Japan Today



How the nation's love life is evolving under the stress and challenges of COVID-19


A deadly pandemic seems a toxic backdrop to love. The “social distancing” it imposes, the fears, stresses and strains it generates, are doubtful allies of eros and a decided challenge to marriage. “Corona divorce” may or may not mean literal, legal divorce, but it certainly does describe heightened domestic tension under the pall of the COVID-19 corona virus.

Spa! (June 23) surprises us with a contrarian picture. What’s corrosive to marital love can be just the thing for extra-marital love. One never knows.

“Akihisa Emoto” (a pseudonym, like all the names in this story) is a 42-year-old transport company employee. He’s married and has three children.  For two years he’s been seeing a part-time convenience store worker 11 years younger than himself. She’s married too. They met via social networking, chatted online for a time, met for dinner one evening, and the relationship blossomed.

Far from blighting it, the epidemic has made it more intimate. They see each other less often – once a month now, down from twice, the epidemic having increased rather than decreased their respective work loads; but find they love each other more. A typical date used to begin with dining out. Now they stock up on food and drinks and go straight to their love hotel, where the bill – for six hours , 2 p.m. to 8 p.m. – comes to 4,980 yen, tax included.

“Many people are stressed and irritated over this corona virus,” says Emoto. “My wife is one of them.” He doesn’t blame her – “she has three kids on her hands, after all.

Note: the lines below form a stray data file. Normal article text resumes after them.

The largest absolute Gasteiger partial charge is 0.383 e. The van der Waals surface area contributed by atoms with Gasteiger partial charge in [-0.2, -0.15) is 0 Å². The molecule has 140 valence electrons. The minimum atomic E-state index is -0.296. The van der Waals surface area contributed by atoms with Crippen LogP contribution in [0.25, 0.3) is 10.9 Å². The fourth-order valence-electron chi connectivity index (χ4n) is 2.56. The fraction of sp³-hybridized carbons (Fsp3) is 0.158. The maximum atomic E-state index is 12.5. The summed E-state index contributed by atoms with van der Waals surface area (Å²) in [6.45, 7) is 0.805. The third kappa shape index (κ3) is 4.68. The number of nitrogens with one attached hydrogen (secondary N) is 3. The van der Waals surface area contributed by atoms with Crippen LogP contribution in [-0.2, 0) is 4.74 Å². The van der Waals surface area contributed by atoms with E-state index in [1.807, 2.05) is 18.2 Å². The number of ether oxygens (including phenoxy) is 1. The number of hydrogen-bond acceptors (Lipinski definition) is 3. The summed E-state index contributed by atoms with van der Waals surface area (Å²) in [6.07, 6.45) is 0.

"My love affair,” he adds, “gives me the strength to face it.”

 “Naoki Tajima,” 32, is under different stress – corona unemployment. He’s in the “event” business. We’re not told precisely what he does, but with most events canceled he’s temporarily furloughed. His wife of three years is working, but at home rather than at the office. Being idle under the critical eye of your busy spouse is uncomfortable. A woman he met online in April via a matching app is in similar straits. Their common plight drew them together.

Convincing his wife it had something to do with prospects for work, he met the woman at Shibuya. Among various other unexpected side-effects, an epidemic simplifies seduction. With everything else closed, they went straight to a love hotel, to give each other comfort neither perhaps would have needed under normal conditions. They continue to see each other once every two weeks or so.

“Naoto Soda,” 38, credits the epidemic with making his girlfriend of three years love him more. She’d been a somewhat noncommittal partner before, it seems, consenting to see him no more often than once every two or three months. She’s a nurse. Her hospital doesn’t treat coronavirus patients, but she feels herself at risk all the same. She’s worried. She needs reassurance. He’s reassuring. “Now,” an exuberant Soda tells Spa!, “she calls me. She was always so strong. I want to be with her as much as I can.”

 “The ‘social distance’ between us,” he adds – one can imagine the twinkle in his eye – “is zero.”

© Japan Today

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I'll never understand those idiots.

The pandemic was a god send to me. I got to stay home and spend more time with my family. What I miss the most about working from home is waking up and playing with my 2 toddlers with my wife without even getting out of bed. I will treasure those mornings, but we are back at the office full time now. Damn.

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